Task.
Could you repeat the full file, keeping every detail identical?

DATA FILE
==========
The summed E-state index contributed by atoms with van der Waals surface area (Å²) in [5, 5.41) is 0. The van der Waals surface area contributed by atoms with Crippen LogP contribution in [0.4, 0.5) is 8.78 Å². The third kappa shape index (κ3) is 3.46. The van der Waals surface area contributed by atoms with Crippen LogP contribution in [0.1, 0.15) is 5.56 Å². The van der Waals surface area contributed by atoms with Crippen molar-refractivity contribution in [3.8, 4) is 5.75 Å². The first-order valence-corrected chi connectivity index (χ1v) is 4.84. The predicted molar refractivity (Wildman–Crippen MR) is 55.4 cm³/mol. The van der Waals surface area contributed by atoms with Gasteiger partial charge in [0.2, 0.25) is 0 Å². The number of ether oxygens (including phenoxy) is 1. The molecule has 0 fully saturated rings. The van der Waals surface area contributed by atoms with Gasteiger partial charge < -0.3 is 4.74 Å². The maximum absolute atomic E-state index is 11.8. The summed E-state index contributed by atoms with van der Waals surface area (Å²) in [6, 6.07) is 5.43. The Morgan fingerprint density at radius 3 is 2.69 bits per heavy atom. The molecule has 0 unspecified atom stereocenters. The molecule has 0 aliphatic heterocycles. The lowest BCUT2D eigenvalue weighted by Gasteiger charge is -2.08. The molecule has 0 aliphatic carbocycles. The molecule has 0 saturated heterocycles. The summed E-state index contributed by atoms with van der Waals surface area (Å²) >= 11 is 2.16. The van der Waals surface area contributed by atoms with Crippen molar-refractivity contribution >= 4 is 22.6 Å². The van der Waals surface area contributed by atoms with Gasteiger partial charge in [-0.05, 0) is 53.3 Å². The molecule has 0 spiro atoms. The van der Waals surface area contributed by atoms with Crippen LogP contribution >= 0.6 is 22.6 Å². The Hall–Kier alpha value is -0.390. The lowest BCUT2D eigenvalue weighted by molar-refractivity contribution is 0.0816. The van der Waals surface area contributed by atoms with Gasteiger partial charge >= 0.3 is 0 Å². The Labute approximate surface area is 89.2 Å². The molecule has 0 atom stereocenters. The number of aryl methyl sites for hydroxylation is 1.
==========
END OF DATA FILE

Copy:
The summed E-state index contributed by atoms with van der Waals surface area (Å²) in [5, 5.41) is 0. The van der Waals surface area contributed by atoms with Crippen LogP contribution in [0.4, 0.5) is 8.78 Å². The third kappa shape index (κ3) is 3.46. The van der Waals surface area contributed by atoms with Crippen LogP contribution in [0.1, 0.15) is 5.56 Å². The van der Waals surface area contributed by atoms with Crippen molar-refractivity contribution in [3.8, 4) is 5.75 Å². The first-order valence-corrected chi connectivity index (χ1v) is 4.84. The predicted molar refractivity (Wildman–Crippen MR) is 55.4 cm³/mol. The van der Waals surface area contributed by atoms with Gasteiger partial charge in [0.2, 0.25) is 0 Å². The number of ether oxygens (including phenoxy) is 1. The molecule has 0 fully saturated rings. The van der Waals surface area contributed by atoms with Gasteiger partial charge < -0.3 is 4.74 Å². The maximum absolute atomic E-state index is 11.8. The summed E-state index contributed by atoms with van der Waals surface area (Å²) in [6, 6.07) is 5.43. The Morgan fingerprint density at radius 3 is 2.69 bits per heavy atom. The molecule has 0 unspecified atom stereocenters. The molecule has 0 aliphatic heterocycles. The lowest BCUT2D eigenvalue weighted by Gasteiger charge is -2.08. The molecule has 0 aliphatic carbocycles. The molecule has 0 saturated heterocycles. The summed E-state index contributed by atoms with van der Waals surface area (Å²) >= 11 is 2.16. The van der Waals surface area contributed by atoms with Crippen molar-refractivity contribution >= 4 is 22.6 Å². The van der Waals surface area contributed by atoms with Gasteiger partial charge in [-0.05, 0) is 53.3 Å². The molecule has 0 spiro atoms. The van der Waals surface area contributed by atoms with Crippen LogP contribution >= 0.6 is 22.6 Å². The Hall–Kier alpha value is -0.390. The lowest BCUT2D eigenvalue weighted by molar-refractivity contribution is 0.0816. The van der Waals surface area contributed by atoms with Gasteiger partial charge >= 0.3 is 0 Å². The Labute approximate surface area is 89.2 Å². The molecule has 0 atom stereocenters. The number of aryl methyl sites for hydroxylation is 1.